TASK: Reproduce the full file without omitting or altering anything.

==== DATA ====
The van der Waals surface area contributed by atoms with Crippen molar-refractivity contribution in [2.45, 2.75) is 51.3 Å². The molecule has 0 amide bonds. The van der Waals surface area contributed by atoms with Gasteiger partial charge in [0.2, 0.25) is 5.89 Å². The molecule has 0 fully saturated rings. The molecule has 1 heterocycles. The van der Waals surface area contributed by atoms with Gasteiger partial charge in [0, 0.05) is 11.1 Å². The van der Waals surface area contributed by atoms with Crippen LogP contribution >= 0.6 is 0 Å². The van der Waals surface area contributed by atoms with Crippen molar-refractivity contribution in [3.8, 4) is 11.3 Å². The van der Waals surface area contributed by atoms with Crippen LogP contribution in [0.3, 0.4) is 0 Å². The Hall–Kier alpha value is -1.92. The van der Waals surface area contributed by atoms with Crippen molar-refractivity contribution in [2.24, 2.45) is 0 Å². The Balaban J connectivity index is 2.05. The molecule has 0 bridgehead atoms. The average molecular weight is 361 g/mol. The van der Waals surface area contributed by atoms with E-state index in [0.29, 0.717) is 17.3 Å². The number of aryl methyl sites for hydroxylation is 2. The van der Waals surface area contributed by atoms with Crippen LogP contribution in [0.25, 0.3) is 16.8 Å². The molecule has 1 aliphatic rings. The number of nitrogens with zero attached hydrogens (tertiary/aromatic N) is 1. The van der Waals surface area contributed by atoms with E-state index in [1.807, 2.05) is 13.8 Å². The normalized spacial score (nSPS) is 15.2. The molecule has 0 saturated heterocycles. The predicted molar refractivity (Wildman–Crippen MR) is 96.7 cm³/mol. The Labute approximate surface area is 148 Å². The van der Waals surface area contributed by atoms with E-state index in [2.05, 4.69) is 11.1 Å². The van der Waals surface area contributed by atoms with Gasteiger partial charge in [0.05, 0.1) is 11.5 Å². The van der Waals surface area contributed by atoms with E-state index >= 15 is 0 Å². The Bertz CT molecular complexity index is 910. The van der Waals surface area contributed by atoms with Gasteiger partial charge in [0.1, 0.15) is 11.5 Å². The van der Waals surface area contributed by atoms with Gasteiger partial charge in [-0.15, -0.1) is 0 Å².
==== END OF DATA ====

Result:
The van der Waals surface area contributed by atoms with Crippen molar-refractivity contribution in [2.45, 2.75) is 51.3 Å². The molecule has 0 amide bonds. The van der Waals surface area contributed by atoms with Gasteiger partial charge in [0.2, 0.25) is 5.89 Å². The molecule has 0 fully saturated rings. The molecule has 1 heterocycles. The van der Waals surface area contributed by atoms with Gasteiger partial charge in [0, 0.05) is 11.1 Å². The van der Waals surface area contributed by atoms with Crippen LogP contribution >= 0.6 is 0 Å². The van der Waals surface area contributed by atoms with Crippen molar-refractivity contribution in [3.8, 4) is 11.3 Å². The van der Waals surface area contributed by atoms with Crippen LogP contribution in [0.3, 0.4) is 0 Å². The Hall–Kier alpha value is -1.92. The van der Waals surface area contributed by atoms with Crippen molar-refractivity contribution in [2.24, 2.45) is 0 Å². The Balaban J connectivity index is 2.05. The molecule has 0 bridgehead atoms. The average molecular weight is 361 g/mol. The van der Waals surface area contributed by atoms with E-state index in [0.29, 0.717) is 17.3 Å². The number of aryl methyl sites for hydroxylation is 2. The van der Waals surface area contributed by atoms with Crippen LogP contribution in [0.25, 0.3) is 16.8 Å². The molecule has 1 aliphatic rings. The number of nitrogens with zero attached hydrogens (tertiary/aromatic N) is 1. The van der Waals surface area contributed by atoms with E-state index in [1.807, 2.05) is 13.8 Å². The normalized spacial score (nSPS) is 15.2. The molecule has 0 saturated heterocycles. The predicted molar refractivity (Wildman–Crippen MR) is 96.7 cm³/mol. The Labute approximate surface area is 148 Å². The van der Waals surface area contributed by atoms with E-state index in [2.05, 4.69) is 11.1 Å². The van der Waals surface area contributed by atoms with Gasteiger partial charge in [0.05, 0.1) is 11.5 Å². The van der Waals surface area contributed by atoms with E-state index >= 15 is 0 Å². The Bertz CT molecular complexity index is 910. The van der Waals surface area contributed by atoms with Gasteiger partial charge in [0.1, 0.15) is 11.5 Å². The van der Waals surface area contributed by atoms with Gasteiger partial charge in [-0.15, -0.1) is 0 Å².